Twenty-five games played for twenty-three victories and two draws, a balance sheet better than Barcelona’s one, the Liga Sagres’ title already won even though there are five games left, a Europa League quarter-final to play and a manager who walks into Mourinho’s footprints… All these reasons make the tactical analysis of Porto’s tactics quite relevant, the Villas Boas’ one, who became the youngest manager to win the championship’s title on Sunday night. Moreover in Lisbon after a victory over Benfica. What else?
On the blackboard :
If a game plan could be summarized on a simple board, that’s what FC Porto’s one would look like. For tactic’s fans, the organization of Porto is a 4-1-4-1 when the team is defending that moves into in a 4-3-3 with two wingers (Varela and the left side and Hulk on the right side) going forward when the team get the ball. They are supported by the two full-backs (Alvaro Perreira on the left side and Fucile on the right side) who move forward to participate in the construction of the attack.
The defense is articulated around the axis made by Rolando and Otamendi (Maicon was on the bench for the match against Benfica). Fernando’s role is to clean the midfield when the team has to fold and to compensate when the team is defending. Falcao plays upfront, supported by Guarin who plays box-to-box while Moutinho plays all over the width of the pitch.
Defensive withdrawal: the importance of Fernando
This is the modish midfield organization. Villas Boas does no exception to the rule of the defensive balance based on the position of a midfield anchor. As you can see on the screenshot below, Porto switches from 4-3-3 to 4-1-4-1 when the team defends with the only Fernando between the lines.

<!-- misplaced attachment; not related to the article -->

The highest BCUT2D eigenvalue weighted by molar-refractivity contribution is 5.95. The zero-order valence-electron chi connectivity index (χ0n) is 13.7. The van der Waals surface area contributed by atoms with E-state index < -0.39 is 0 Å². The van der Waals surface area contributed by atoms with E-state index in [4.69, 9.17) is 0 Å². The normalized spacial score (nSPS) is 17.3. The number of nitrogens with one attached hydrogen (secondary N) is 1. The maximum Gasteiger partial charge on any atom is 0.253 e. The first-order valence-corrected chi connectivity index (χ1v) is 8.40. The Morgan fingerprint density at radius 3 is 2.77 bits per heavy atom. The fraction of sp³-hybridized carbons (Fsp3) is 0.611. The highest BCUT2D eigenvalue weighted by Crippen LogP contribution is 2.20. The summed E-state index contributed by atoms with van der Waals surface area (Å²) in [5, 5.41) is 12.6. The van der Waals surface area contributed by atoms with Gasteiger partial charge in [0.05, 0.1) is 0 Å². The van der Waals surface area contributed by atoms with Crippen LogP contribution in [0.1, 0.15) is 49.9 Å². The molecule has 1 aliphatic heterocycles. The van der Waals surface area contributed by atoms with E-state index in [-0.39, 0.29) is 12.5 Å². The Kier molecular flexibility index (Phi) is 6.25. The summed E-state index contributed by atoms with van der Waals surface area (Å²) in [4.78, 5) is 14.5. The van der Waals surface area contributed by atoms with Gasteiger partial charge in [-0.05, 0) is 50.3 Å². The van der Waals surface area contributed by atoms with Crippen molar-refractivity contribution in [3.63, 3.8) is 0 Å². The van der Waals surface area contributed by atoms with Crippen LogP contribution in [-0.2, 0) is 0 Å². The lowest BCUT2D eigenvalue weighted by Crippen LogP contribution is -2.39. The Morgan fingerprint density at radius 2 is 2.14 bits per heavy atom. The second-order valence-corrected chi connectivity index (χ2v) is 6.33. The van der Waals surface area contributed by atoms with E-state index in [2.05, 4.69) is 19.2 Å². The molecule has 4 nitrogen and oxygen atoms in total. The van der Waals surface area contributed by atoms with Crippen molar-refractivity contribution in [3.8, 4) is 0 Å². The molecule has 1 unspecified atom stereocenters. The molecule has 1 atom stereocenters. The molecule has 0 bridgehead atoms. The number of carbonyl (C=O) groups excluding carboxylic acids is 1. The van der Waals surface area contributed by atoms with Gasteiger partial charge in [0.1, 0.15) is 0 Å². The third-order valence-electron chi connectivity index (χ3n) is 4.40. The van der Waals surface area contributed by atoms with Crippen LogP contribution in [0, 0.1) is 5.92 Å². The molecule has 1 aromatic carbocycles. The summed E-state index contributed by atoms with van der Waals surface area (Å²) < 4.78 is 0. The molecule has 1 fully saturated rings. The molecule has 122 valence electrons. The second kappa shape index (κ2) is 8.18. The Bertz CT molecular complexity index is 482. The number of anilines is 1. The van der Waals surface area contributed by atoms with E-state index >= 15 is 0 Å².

Before this, the brazilian midfield is placed to recuperate the ball. He rarely starts the pressing but positions himself in the best to benefit from the opponents mistakes due to defensive work of the five midfields in front of him. A role of ball winner and first support to permit good passing and (usually) quick side switching, a part of his play that we’ll analyze later.
When Porto is defending, Fernando’s role is to help is defense and to care that gaps made by movements of his defense are compensated. Unlike other anchor midfields who help their full-backs, Fernando stays most of the time in the center of the pitch and works with his two central defenders. On the left scheme, the left full-back is overwhelmed, so the left stopper goes for challenging possession and consequently, Fernando takes his position. On the right scheme, the stopper goes off the defense to challenge the ball; Fernando takes his position to keep the defensive line straight.
This tactical principle is the same as the one José Mourinho applied with the pair Cambiasso – Zanetti during the second leg between Inter and Barcelona last year. Be careful, this principle needs to have a very compact block in defensive phase otherwise the two midfields in front of Fernando would not have enough time to fill the empty space left in front of the defense by the Brazilian (red arrow on the scheme).
Attack: looking for width
It is certainly the most evident aspect of the Dragões’ style of play. As soon as they win the ball, they look for passing de ball as fast as possible on a side. In most cases, they need only 3 passes or less to reach a teammate on the side. Hulk and Varela often get the ball in these conditions but you may also see the full-back carrying the ball to the attacking side or Moutinho and Falcao getting off their position to carry the ball to their winger and then to combine with him.